Skip to main content

Language: English / Gàidhlig

Chamber and committees

Net Zero, Energy and Transport Committee

Meeting date: Tuesday, September 19, 2023


Subordinate Legislation

Retained EU Law (Revocation and Reform) Act 2023 (Revocation and Sunset Disapplication) Regulations 2023 [Draft]

The Convener

Welcome back, everyone. Our next item of business is consideration of a type 1 consent notification for the Retained EU Law (Revocation and Reform) Act 2023 (Revocation and Sunset Disapplication) Regulations 2023. This is a proposed UK statutory instrument where the UK Government is seeking the Scottish Government’s consent to legislate in an area of devolved competence.

On 5 September, the Cabinet Secretary for Transport, Net Zero and Just Transition notified the committee of the UK SI. The committee’s role is to decide whether it agrees with the Scottish Government’s proposal to consent to the UK Government’s making those regulations within devolved competence, and in the manner that the UK Government has indicated to the Scottish Government.

If members are content for consent to be given, the committee will write to the Scottish Government accordingly. In writing to the Scottish Government, we have the option to pose questions or to ask to be kept up to date on relevant developments. I remind committee members that we have written to the Scottish Government and the UK Government in relation to the SI, asking for responses within a reasonable timeframe, which I believe expires tomorrow.

Do members have any views, questions or comments?

Mark Ruskell

That was a helpful piece of information, convener. I am content to agree with the Scottish Government’s recommendation.

However, I was a bit alarmed by the letter that we received from the cabinet secretary, particularly the paragraph about the national air pollution control programme legislation, which is not included in this measure to retain EU law. The cabinet secretary says:

“this is the last opportunity to seek preservation of the air quality provisions through a UK SI. By choosing to omit these air quality provisions ... the UK Government is creating unnecessary uncertainty while it develops replacement ... proposals.”

She also says:

“Although the provisions fall within devolved competence in relation to air quality, it would not be possible to make a preservation SSI in relation to these provisions as they confer functions on the UK Secretary of State – and not Scottish Ministers”.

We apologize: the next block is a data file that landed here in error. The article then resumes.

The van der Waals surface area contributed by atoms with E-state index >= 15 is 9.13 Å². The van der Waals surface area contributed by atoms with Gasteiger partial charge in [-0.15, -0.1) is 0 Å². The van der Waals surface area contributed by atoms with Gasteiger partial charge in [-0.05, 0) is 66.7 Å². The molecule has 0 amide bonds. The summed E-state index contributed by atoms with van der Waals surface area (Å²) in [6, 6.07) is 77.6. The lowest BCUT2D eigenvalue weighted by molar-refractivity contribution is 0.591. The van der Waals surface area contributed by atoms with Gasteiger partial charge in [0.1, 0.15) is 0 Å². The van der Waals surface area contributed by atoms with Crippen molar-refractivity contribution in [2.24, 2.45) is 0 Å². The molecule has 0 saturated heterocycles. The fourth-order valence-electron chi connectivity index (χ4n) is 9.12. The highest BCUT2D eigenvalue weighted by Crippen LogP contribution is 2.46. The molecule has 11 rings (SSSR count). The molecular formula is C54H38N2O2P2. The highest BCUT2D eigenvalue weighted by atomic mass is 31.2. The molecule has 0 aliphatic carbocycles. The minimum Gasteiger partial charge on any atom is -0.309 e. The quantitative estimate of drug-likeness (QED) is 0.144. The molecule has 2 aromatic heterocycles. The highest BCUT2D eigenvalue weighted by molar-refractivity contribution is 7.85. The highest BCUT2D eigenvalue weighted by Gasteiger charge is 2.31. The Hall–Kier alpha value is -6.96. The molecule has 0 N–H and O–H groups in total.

I am really concerned about this, because we are reaching a cliff edge on 31 October. The secretary of state could retain important EU laws that protect human health and our environment, yet it looks like those laws will not be retained. The UK Government and, indeed, the Scottish Government have the opportunity to work together on a replacement framework that would help protect human health and the environment, but there is no sign of that, so those important laws will go. It is not just parliamentarians who are raising those concerns—Environmental Standards Scotland and non-governmental organisations have raised them, too.

I am really concerned about that cliff edge. As we know, air pollution does not respect boundaries; it crosses them. Having a UK framework is important, as it is across Europe. Notwithstanding the fact that the committee has written to the UK and Scottish Governments, I am really concerned that this law looks like it is set to go on 31 October. We have, at this point, no understanding about what will be brought in to protect our human health and environment in the interim, however long that might be.

The Convener

Your point is well made, Mark. The committee has written to both the Scottish Government and the UK Government to ask for their opinions and what actions are available to them if this SI is passed, and we will have to consider carefully the letters that we get back at a later date.

As the Scottish Government is consenting to what the UK Government is doing, it is difficult for us to do within the timeframe any more than what is in those letters. That is the quandary in which we find ourselves. The committee will just have to understand that we will look carefully at the letters from both the UK and Scottish Governments when they come back. If we want to make recommendations, we can do so, but in the meantime, I fear that we have little or no option but to agree to the SI.

I will move to the substantive question. Is the committee content that the provision set out in the notification should be made to the proposed UK statutory instrument?

Members indicated agreement.

I think that we are going to have to do that. We will write to the Scottish Government to that effect.

Greenhouse Gas Emissions Trading Scheme (Amendment) Order 2023 (SI 2023/850)

The Convener

The next item of business is consideration of a negative instrument. This order is a little unusual, in that although it is a UK instrument, it has been laid in all the constituent legislatures of the United Kingdom. Once laid, it is for procedural purposes treated here in the Scottish Parliament as if it were a negative statutory instrument, which means that its provisions will come into force unless the Parliament agrees a motion to annul them. No such motion has been laid, and the Delegated Powers and Law Reform Committee has made no comments or observations on the instrument.

If members have no comments, does the committee agree that it does not wish to make any further recommendations in relation to the instrument?

Members indicated agreement.

That concludes our business in public. We now move into private session.

12:12 Meeting continued in private until 12:31.